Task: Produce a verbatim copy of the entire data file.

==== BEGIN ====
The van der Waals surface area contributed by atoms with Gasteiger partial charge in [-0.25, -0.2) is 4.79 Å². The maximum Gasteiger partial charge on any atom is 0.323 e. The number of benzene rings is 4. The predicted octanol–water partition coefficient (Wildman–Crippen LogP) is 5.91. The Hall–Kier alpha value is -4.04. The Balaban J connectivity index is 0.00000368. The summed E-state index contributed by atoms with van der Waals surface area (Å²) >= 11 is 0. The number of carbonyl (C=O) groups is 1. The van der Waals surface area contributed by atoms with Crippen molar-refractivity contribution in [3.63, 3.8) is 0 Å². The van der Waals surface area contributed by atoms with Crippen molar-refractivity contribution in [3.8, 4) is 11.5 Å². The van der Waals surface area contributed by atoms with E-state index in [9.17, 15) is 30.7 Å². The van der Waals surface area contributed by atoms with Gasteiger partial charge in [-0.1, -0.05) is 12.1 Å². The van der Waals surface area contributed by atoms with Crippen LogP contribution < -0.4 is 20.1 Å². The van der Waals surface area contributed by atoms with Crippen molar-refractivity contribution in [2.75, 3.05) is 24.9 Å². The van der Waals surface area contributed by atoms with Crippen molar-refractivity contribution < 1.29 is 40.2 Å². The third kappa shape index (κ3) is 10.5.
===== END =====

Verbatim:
The van der Waals surface area contributed by atoms with Gasteiger partial charge in [-0.25, -0.2) is 4.79 Å². The maximum Gasteiger partial charge on any atom is 0.323 e. The number of benzene rings is 4. The predicted octanol–water partition coefficient (Wildman–Crippen LogP) is 5.91. The Hall–Kier alpha value is -4.04. The Balaban J connectivity index is 0.00000368. The summed E-state index contributed by atoms with van der Waals surface area (Å²) >= 11 is 0. The number of carbonyl (C=O) groups is 1. The van der Waals surface area contributed by atoms with Crippen molar-refractivity contribution in [3.63, 3.8) is 0 Å². The van der Waals surface area contributed by atoms with Crippen molar-refractivity contribution in [3.8, 4) is 11.5 Å². The van der Waals surface area contributed by atoms with E-state index in [9.17, 15) is 30.7 Å². The van der Waals surface area contributed by atoms with Gasteiger partial charge in [-0.1, -0.05) is 12.1 Å². The van der Waals surface area contributed by atoms with Crippen LogP contribution < -0.4 is 20.1 Å². The van der Waals surface area contributed by atoms with Crippen molar-refractivity contribution in [2.75, 3.05) is 24.9 Å². The van der Waals surface area contributed by atoms with Crippen molar-refractivity contribution < 1.29 is 40.2 Å². The third kappa shape index (κ3) is 10.5.